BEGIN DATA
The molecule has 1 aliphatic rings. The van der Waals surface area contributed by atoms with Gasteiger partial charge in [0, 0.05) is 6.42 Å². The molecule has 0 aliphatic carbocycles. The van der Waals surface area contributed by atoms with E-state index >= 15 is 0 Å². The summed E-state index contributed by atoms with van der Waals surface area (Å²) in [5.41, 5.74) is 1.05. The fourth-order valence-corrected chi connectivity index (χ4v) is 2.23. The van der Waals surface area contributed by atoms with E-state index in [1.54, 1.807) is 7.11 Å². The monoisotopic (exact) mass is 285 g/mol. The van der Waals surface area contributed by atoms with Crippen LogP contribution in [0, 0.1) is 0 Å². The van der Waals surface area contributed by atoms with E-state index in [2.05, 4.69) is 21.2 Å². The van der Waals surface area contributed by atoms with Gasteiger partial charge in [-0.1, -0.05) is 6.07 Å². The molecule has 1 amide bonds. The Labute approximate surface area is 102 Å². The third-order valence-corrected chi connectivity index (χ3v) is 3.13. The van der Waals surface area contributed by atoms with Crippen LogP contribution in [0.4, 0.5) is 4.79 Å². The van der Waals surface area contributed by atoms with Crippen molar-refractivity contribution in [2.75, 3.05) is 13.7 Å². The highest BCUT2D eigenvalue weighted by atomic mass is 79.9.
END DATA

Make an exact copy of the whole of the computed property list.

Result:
The molecule has 1 aliphatic rings. The van der Waals surface area contributed by atoms with Gasteiger partial charge in [0, 0.05) is 6.42 Å². The molecule has 0 aliphatic carbocycles. The van der Waals surface area contributed by atoms with E-state index >= 15 is 0 Å². The summed E-state index contributed by atoms with van der Waals surface area (Å²) in [5.41, 5.74) is 1.05. The fourth-order valence-corrected chi connectivity index (χ4v) is 2.23. The van der Waals surface area contributed by atoms with E-state index in [1.54, 1.807) is 7.11 Å². The monoisotopic (exact) mass is 285 g/mol. The van der Waals surface area contributed by atoms with Crippen LogP contribution in [0, 0.1) is 0 Å². The van der Waals surface area contributed by atoms with E-state index in [2.05, 4.69) is 21.2 Å². The van der Waals surface area contributed by atoms with Gasteiger partial charge in [-0.1, -0.05) is 6.07 Å². The molecule has 1 amide bonds. The Labute approximate surface area is 102 Å². The third-order valence-corrected chi connectivity index (χ3v) is 3.13. The van der Waals surface area contributed by atoms with Crippen LogP contribution in [0.4, 0.5) is 4.79 Å². The van der Waals surface area contributed by atoms with Crippen molar-refractivity contribution in [2.75, 3.05) is 13.7 Å². The highest BCUT2D eigenvalue weighted by atomic mass is 79.9.